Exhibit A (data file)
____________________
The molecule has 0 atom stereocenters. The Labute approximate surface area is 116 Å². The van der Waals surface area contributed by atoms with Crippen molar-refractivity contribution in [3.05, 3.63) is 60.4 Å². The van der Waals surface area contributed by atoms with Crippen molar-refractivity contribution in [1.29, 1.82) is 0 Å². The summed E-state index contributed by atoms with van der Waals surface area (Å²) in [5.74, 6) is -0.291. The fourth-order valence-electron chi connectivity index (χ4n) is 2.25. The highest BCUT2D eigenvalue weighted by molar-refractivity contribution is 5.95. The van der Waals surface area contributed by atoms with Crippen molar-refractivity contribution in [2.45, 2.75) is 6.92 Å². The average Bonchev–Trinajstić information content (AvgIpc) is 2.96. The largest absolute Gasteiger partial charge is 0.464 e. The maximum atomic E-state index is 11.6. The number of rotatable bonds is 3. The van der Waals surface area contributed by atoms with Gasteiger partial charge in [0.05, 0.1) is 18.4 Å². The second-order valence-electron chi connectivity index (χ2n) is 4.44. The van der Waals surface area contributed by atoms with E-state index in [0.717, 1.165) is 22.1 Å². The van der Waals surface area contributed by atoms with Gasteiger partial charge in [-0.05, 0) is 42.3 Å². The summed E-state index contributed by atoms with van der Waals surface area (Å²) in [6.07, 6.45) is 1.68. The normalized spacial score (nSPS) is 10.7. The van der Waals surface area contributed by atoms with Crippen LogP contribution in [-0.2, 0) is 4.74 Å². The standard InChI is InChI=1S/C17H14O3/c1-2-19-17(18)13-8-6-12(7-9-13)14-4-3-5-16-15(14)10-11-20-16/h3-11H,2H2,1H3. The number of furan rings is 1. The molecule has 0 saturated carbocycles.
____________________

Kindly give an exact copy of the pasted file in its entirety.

The molecule has 0 atom stereocenters. The Labute approximate surface area is 116 Å². The van der Waals surface area contributed by atoms with Crippen molar-refractivity contribution in [3.05, 3.63) is 60.4 Å². The van der Waals surface area contributed by atoms with Crippen molar-refractivity contribution in [1.29, 1.82) is 0 Å². The summed E-state index contributed by atoms with van der Waals surface area (Å²) in [5.74, 6) is -0.291. The fourth-order valence-electron chi connectivity index (χ4n) is 2.25. The highest BCUT2D eigenvalue weighted by molar-refractivity contribution is 5.95. The van der Waals surface area contributed by atoms with Crippen molar-refractivity contribution in [2.45, 2.75) is 6.92 Å². The average Bonchev–Trinajstić information content (AvgIpc) is 2.96. The largest absolute Gasteiger partial charge is 0.464 e. The maximum atomic E-state index is 11.6. The number of rotatable bonds is 3. The van der Waals surface area contributed by atoms with Gasteiger partial charge in [0.05, 0.1) is 18.4 Å². The second-order valence-electron chi connectivity index (χ2n) is 4.44. The van der Waals surface area contributed by atoms with E-state index in [0.717, 1.165) is 22.1 Å². The van der Waals surface area contributed by atoms with Gasteiger partial charge in [-0.05, 0) is 42.3 Å². The summed E-state index contributed by atoms with van der Waals surface area (Å²) in [6.07, 6.45) is 1.68. The normalized spacial score (nSPS) is 10.7. The van der Waals surface area contributed by atoms with Crippen LogP contribution in [-0.2, 0) is 4.74 Å². The standard InChI is InChI=1S/C17H14O3/c1-2-19-17(18)13-8-6-12(7-9-13)14-4-3-5-16-15(14)10-11-20-16/h3-11H,2H2,1H3. The number of furan rings is 1. The molecule has 0 saturated carbocycles.